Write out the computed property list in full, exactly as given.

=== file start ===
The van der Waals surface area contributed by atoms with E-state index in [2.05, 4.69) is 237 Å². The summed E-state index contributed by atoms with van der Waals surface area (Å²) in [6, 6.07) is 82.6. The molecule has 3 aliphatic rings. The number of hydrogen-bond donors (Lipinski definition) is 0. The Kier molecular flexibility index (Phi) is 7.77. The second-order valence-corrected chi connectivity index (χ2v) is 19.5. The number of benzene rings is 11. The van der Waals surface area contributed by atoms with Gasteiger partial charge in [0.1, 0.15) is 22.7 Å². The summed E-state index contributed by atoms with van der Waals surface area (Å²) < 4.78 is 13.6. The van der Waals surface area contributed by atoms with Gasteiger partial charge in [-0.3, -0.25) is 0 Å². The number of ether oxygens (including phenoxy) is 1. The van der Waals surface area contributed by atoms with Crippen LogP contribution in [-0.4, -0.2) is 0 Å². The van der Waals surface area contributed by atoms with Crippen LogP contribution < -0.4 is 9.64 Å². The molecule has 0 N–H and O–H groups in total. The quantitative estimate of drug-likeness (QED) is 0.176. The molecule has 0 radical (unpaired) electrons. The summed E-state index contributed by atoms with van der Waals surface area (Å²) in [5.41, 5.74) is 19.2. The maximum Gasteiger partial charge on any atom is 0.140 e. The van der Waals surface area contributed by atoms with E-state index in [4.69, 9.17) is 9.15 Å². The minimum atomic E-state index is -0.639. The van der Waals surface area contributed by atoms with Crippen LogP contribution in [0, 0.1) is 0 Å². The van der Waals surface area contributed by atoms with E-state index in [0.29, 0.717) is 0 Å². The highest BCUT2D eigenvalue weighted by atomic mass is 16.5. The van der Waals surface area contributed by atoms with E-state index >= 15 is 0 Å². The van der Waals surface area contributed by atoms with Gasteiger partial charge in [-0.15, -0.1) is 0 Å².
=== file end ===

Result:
The van der Waals surface area contributed by atoms with E-state index in [2.05, 4.69) is 237 Å². The summed E-state index contributed by atoms with van der Waals surface area (Å²) in [6, 6.07) is 82.6. The molecule has 3 aliphatic rings. The number of hydrogen-bond donors (Lipinski definition) is 0. The Kier molecular flexibility index (Phi) is 7.77. The second-order valence-corrected chi connectivity index (χ2v) is 19.5. The number of benzene rings is 11. The van der Waals surface area contributed by atoms with Gasteiger partial charge in [0.1, 0.15) is 22.7 Å². The summed E-state index contributed by atoms with van der Waals surface area (Å²) < 4.78 is 13.6. The van der Waals surface area contributed by atoms with Gasteiger partial charge in [-0.3, -0.25) is 0 Å². The number of ether oxygens (including phenoxy) is 1. The van der Waals surface area contributed by atoms with Crippen LogP contribution in [-0.4, -0.2) is 0 Å². The van der Waals surface area contributed by atoms with Crippen LogP contribution < -0.4 is 9.64 Å². The molecule has 0 N–H and O–H groups in total. The quantitative estimate of drug-likeness (QED) is 0.176. The molecule has 0 radical (unpaired) electrons. The summed E-state index contributed by atoms with van der Waals surface area (Å²) in [5.41, 5.74) is 19.2. The maximum Gasteiger partial charge on any atom is 0.140 e. The van der Waals surface area contributed by atoms with E-state index in [4.69, 9.17) is 9.15 Å². The minimum atomic E-state index is -0.639. The van der Waals surface area contributed by atoms with Crippen LogP contribution in [0, 0.1) is 0 Å². The van der Waals surface area contributed by atoms with E-state index in [0.29, 0.717) is 0 Å². The highest BCUT2D eigenvalue weighted by atomic mass is 16.5. The van der Waals surface area contributed by atoms with E-state index >= 15 is 0 Å². The van der Waals surface area contributed by atoms with Gasteiger partial charge in [-0.15, -0.1) is 0 Å².